"Ideally, of course, you should have matching tires on all four corners, and rotate them to keep them matching, "
Which is my problem with "better tires on the rear." With a FWD car, if the "better" tires (the ones with more tread) are on the rear, the "worse" tires on front will be losing tread at faster rate than the rears, leading to ever-more-disparate tread depths.
The only way to "keep 'em matching" is to put the (slightly) worse tires on back, until the (slightly) better tires "catch up" to the rears, due to a faster wear rate. Strictly speaking, you cannot rotate tires AND have the better tires always in the rear (on an FWD car).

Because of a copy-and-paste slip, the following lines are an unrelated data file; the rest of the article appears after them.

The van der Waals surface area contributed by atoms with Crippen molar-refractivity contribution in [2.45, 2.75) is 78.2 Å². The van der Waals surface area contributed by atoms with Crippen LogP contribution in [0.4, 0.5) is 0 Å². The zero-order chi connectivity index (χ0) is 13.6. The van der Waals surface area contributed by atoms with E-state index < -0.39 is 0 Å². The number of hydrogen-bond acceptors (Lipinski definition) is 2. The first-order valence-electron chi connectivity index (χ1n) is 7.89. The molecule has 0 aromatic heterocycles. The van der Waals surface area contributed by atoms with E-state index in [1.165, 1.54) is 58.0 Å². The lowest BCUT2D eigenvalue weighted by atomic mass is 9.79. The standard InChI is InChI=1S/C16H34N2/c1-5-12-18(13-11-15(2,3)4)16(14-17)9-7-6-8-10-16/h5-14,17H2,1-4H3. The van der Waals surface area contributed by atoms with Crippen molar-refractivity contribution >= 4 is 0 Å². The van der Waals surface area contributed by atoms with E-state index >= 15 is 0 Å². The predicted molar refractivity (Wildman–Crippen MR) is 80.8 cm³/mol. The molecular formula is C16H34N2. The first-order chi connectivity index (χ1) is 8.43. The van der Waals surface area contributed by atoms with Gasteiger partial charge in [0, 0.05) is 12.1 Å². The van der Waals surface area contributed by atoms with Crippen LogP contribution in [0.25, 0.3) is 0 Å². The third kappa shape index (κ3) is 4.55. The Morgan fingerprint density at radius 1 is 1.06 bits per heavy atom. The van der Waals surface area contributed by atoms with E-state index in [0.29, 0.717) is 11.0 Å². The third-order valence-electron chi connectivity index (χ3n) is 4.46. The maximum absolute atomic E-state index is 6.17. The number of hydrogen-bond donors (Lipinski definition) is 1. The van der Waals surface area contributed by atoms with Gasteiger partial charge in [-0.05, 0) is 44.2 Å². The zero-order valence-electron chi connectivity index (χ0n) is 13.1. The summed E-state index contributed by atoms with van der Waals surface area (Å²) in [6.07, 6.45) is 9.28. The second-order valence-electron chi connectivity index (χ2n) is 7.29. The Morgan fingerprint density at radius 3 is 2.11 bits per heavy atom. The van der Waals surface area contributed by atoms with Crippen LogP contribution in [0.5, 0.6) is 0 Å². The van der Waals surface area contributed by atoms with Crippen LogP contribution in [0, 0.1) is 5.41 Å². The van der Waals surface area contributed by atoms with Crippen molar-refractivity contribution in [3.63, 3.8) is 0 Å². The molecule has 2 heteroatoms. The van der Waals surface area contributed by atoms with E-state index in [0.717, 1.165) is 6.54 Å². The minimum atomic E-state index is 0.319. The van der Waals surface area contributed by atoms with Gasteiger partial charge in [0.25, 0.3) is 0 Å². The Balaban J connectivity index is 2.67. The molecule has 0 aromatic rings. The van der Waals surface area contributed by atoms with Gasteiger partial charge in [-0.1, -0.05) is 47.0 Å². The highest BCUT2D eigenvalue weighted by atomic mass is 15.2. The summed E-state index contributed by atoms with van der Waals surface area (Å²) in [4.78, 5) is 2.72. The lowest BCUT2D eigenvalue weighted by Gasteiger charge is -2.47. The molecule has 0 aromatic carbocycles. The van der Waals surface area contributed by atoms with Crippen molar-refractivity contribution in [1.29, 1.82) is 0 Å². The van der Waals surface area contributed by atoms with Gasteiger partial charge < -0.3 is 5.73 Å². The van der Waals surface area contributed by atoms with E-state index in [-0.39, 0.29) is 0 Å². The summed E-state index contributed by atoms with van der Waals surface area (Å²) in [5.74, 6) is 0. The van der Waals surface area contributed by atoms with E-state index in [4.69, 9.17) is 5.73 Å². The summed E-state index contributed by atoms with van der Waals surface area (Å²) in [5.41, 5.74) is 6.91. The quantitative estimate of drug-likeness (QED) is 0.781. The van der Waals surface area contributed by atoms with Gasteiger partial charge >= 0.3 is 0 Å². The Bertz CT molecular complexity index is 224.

"They also figured out that understeer (steer tires plowing) is much less dangerous and much easier to control than oversteer (back end sliding)."
And I don't understand why everybody nowadays thinks correcting for oversteer requires the driving skills of an F1 driver. Sure, it's counter-intuitive the first few times, but if you practice the procedure on snowy/dirt roads, it becomes second nature quickly. (Not only that, "practicing" this maneuver is FUN.)
Besides, the typical "people hauler" has such an understeer bias that overcoming that tendency is beyond "mismatched tires' poor power to add or detract."